Preview (abbreviated version)
The information in this module on the Sun-Earth system is necessary to comprehend such physical phenomena as the greenhouse effect and global warming. It can be used as one element of a course on global change or can be integrated into more traditional introductory classes in astronomy, physics, or Earth sciences. I hope to show students that they can understand the basic physical principles behind many of the global changes they read about in the paper and weekly news magazines.
The material is aimed at first- or second-year students. The mathematics should be accessible to any student who has studied introductory algebra in high school.
There is a review of scientific notation in Appendix I, and Appendix II contains a brief discussion of units and dimensional analysis. One of the best ways to learn new concepts in science is through problem-solving. The problems at the end of each section are intended to give the students practice in using scientific notation and require them to make use of the information discussed in each section. Appendix III lists values for the quantities that will be needed to work the problems.
For those students who would like hands-on experience with scientific measurements, Appendix IV describes an experiment to measure the solar constant with easily obtainable items. This experiment is fun, and the results can be surprisingly accurate if sufficient care is taken with the measurements.
One of the most important forces behind global change on Earth is over 90 million miles distant from the planet. The Sun is the ultimate, original source of the energy that drives the Earth's climate system and nurtures life itself. It provides essentially all the energy the Earth and its atmosphere receive. If we are to understand global warming and climate change we should examine the source of the energy that is responsible for producing the environment we enjoy on Earth, how this solar energy interacts with the Earth and its atmosphere, and how the composition of the atmosphere determines the ultimate temperature of Earth.
Throughout the universe, for more than 10 billion years, stars have been forming continuously. Galaxies - huge aggregates containing stars, groups of stars, and interstellar (literally, "between-star") matter - may contain hundreds of billions of stars, and there are billions of galaxies.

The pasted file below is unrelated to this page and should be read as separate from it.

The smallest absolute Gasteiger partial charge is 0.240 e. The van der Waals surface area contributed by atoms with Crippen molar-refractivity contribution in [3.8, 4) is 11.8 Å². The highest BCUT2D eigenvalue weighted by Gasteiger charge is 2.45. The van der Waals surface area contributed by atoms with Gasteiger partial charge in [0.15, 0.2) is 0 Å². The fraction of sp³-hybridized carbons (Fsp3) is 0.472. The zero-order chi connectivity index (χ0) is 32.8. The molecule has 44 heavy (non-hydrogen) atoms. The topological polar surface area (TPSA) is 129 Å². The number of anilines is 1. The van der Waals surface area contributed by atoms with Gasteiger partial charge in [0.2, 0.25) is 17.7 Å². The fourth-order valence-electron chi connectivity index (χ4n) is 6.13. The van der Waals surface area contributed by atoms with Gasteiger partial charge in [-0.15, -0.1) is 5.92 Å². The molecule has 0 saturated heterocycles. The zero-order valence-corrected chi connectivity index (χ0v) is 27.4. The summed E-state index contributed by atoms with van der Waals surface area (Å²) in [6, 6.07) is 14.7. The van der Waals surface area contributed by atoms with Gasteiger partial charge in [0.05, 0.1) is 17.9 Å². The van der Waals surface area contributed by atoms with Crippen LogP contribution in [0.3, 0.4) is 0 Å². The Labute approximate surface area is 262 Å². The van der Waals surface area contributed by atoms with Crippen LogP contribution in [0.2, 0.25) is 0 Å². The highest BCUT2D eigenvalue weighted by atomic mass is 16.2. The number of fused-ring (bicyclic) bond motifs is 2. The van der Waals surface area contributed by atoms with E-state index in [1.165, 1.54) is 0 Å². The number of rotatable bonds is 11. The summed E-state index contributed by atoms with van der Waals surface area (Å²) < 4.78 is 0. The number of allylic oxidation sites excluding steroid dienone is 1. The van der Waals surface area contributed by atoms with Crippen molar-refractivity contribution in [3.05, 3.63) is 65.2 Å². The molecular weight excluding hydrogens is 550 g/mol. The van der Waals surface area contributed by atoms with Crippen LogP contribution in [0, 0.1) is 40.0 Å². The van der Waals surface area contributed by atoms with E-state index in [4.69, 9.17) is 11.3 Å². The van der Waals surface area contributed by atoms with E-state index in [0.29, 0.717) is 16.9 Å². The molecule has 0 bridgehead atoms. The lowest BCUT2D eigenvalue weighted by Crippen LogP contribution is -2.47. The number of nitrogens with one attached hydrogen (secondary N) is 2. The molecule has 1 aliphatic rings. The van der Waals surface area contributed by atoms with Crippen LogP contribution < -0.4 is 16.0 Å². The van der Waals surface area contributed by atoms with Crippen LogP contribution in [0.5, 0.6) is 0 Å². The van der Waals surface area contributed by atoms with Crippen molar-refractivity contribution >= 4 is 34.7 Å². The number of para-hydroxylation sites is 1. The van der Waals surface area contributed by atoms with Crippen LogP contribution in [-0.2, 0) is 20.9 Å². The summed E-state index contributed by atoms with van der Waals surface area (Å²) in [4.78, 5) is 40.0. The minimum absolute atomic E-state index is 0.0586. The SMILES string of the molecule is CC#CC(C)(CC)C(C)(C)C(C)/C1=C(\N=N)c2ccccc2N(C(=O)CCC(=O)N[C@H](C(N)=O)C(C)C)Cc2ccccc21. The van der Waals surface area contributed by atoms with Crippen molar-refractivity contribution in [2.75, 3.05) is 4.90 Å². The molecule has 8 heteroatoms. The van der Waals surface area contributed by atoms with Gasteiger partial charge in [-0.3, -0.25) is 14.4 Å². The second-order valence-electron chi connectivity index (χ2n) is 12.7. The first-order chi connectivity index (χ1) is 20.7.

Our Sun, a fairly ordinary star, was born over 4.5 billion years ago in an outlying region of the Milky Way galaxy. The Sun formed where there was a higher than average concentration of hydrogen and helium, the two elements that have been present since early in the evolution of the universe. The interstellar space there contained the other known elements in an abundance generally decreasing with the mass of the element. These additional elements were produced inside a very massive star (or stars) and then hurled out into space in the cataclysmic explosion of a star known as a supernova.
Space is not a total vacuum; even in the vast reaches between stars there are tenuous wisps of gas. Stars are born where the interstellar matter is denser than average. The closer together particles are, the greater the gravitational force between them. Gravity, the same familiar force that keeps the Earth in orbit around the Sun and holds us on the surface of the Earth, is one of the major forces in the universe. It is always attractive, tending to draw things together, and the attraction between two objects increases faster than the distance between them decreases: as the distance halves, the force of gravity increases by a factor of four. [Mathematically, the gravitational force between two particles is proportional to one over the square of the distance between them. This is an instance of the "inverse-square law".]
Counteracting the tendency for particles to be pulled together - in interstellar space or anywhere in the universe - is their random motion. The energy associated with this motion is called kinetic energy, and it depends on the temperature of the particles: the higher the temperature, the greater the kinetic energy. If the particles become close enough or their temperature low enough, gravity can overcome the energy of motion. When the number density of particles in a particular region of space becomes great enough, and when the gases in this region are compressed even more, perhaps by the shock wave from a supernova, the particles collapse on themselves and are on their way to becoming a star.